My dad was barely eight years old when the ball cleared the fence, but Bobby Thomson’s ‘Shot Heard ‘Round The World’ in 1951 was a moment that stayed with him his entire life, one that ended earlier this year.
For Thomson, he too died this past Monday, ironically in Savannah, Georgia where HE lived and I was married.
That fact really has no relevance other than, growing up and hearing about this home run over and over, I felt a connection to Thomson and his home run even though it predated my existence by ten years.
I was in row two for the opening game of the team’s existence, a 7-0 shellacking of the Evansville Otters in their historic Bosse Field. For the five of us that made the trip, it was an optimistic start to the return of professional baseball to Bloomington/Normal. With two additional wins to complete the weekend sweep, the Normal CornBelters’ first season in the independent Frontier League would start with significant momentum.
As of this writing, they now sit in fourth place in the Western Division (26-33), 18 games out of first and ten games out of playoff contention.
But wins and losses aren’t the topic here. I’m sure there must be growing pains for every franchise, and I would expect nothing different for the ‘Belters. As an occasional patron, I hope to see the franchise succeed, as it’s nice to have a summer entertainment alternative on those nights the CornBelters are at home.
(Nyesville, Indiana) – Nyesville, Indiana was once an active coal mining area. Located in west-central Indiana not far from the Illinois border, the area today is more noted for the annual Covered Bridge Festival that includes stops in nearby Rockville.
I wouldn’t call it a tourist destination. I made trips on consecutive weekends to a town that no longer exists, but although there is no real town of Nyesville anymore, it maintains one clear claim to fame – the childhood home of Chicago Cubs Hall of Fame pitcher Mordecai Peter Centennial “Three Finger” Brown.
If you are not familiar with Mordecai Brown, he pitched in the Major Leagues from 1903 to 1916. He was noted for having an exceptional curve ball, deceptive fastball and a change up that benefitted from the unusual spin he was able to put on the ball as a result of a childhood farm accident that left him without portions of two of his fingers. This accident also occurred in Nyesville. The odd spin made the curve so effective that Ty Cobb reportedly said it was “the most devasting pitch I ever faced.” Brown was ultimately elected to the Baseball Hall of Fame in 1949, despite his less than auspicious beginning.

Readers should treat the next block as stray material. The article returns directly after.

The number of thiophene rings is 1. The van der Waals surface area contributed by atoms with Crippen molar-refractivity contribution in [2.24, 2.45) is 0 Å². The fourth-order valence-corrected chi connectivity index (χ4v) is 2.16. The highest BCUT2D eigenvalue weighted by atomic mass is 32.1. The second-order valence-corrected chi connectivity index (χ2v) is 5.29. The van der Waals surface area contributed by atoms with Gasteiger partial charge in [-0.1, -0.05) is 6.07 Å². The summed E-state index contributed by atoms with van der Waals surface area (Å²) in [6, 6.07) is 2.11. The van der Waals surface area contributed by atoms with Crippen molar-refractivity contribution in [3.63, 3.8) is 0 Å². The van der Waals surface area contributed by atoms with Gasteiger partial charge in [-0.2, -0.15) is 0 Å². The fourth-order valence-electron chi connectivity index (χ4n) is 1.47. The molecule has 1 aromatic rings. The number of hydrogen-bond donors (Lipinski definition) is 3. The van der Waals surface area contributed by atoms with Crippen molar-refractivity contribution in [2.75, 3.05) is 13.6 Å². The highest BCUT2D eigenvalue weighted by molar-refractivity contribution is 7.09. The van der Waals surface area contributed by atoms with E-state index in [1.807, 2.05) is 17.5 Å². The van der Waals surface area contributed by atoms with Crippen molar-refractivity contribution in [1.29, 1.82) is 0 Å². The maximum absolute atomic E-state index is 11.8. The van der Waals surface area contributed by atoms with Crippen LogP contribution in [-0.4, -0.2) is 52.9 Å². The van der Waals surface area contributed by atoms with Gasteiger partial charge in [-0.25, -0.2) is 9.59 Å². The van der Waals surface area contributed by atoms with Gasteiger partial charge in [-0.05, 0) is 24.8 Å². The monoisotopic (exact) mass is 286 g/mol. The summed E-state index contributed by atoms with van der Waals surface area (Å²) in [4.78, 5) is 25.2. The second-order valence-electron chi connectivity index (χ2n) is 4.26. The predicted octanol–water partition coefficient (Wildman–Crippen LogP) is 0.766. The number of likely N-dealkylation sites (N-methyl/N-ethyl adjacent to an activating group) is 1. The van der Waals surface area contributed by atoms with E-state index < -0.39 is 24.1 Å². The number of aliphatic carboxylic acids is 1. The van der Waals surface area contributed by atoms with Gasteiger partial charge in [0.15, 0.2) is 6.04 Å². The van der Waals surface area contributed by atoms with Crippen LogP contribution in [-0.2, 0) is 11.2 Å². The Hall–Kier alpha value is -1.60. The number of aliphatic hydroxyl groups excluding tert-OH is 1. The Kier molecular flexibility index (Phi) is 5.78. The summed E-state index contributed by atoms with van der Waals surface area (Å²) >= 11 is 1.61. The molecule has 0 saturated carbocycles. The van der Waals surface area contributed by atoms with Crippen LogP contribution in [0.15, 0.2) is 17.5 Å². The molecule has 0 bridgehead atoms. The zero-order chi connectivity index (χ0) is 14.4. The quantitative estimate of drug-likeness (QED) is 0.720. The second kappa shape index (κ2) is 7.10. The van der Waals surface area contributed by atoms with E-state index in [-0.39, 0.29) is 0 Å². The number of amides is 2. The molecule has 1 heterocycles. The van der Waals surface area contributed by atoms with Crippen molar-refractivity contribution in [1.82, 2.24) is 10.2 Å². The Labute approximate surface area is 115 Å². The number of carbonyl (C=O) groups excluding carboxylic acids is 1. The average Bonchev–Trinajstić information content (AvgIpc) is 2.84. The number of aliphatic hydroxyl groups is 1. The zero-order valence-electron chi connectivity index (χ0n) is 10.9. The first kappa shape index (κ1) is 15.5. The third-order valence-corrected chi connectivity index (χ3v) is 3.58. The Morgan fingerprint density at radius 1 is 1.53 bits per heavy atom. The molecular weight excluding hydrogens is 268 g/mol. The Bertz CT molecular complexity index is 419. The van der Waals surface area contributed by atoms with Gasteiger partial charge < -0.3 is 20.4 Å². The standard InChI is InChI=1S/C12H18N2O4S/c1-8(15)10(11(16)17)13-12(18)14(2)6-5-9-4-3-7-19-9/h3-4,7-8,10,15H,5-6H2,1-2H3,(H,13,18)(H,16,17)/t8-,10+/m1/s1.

Looking at the photo, I wonder if it was the highlight moment of his challenging life, a moment filled with elation, devoid of worry.
Barely 18 years old, he and his teammates are celebrating an undefeated Iowa state baseball championship, a 1-0 victory over West Waterloo on June 8, 1961.
Sporting his #7 uniform number, he batted third and played centerfield, both characteristics that emulated Mickey Mantle, his childhood idol.
In the photo, he’s kneeling in the front row, far right, his arm draped around his teammate and best friend. That same friend would serve as the best man in his wedding a mere two days later.
(Solon, Iowa) – A chain link fence sits just beyond second base. There was a time years ago when that barrier was a temporary snow fence, erected in the fall to keep football fans from entering the stadium anywhere other than the main gate.
Just beyond that fence is a set of bleachers for the visiting team’s fans, most eventually witnessing defeat as the home team has won three consecutive state football championships.
This is the view I see from the catcher’s perch, looking out on the old baseball field.
A forgotten stepchild of a facility, this field was nothing but a seasonal accommodation for a sport that was sparsely attended in the summertime, when school was out and the lake waters were warm and inviting. The infield was exclusive to baseball, but once you ran beyond the dirt you were on the football field, a shared patch of grass that gave the baseball field odd dimensions, yet still lit up the June and July nights with the sound of optimistic cheers and batted balls.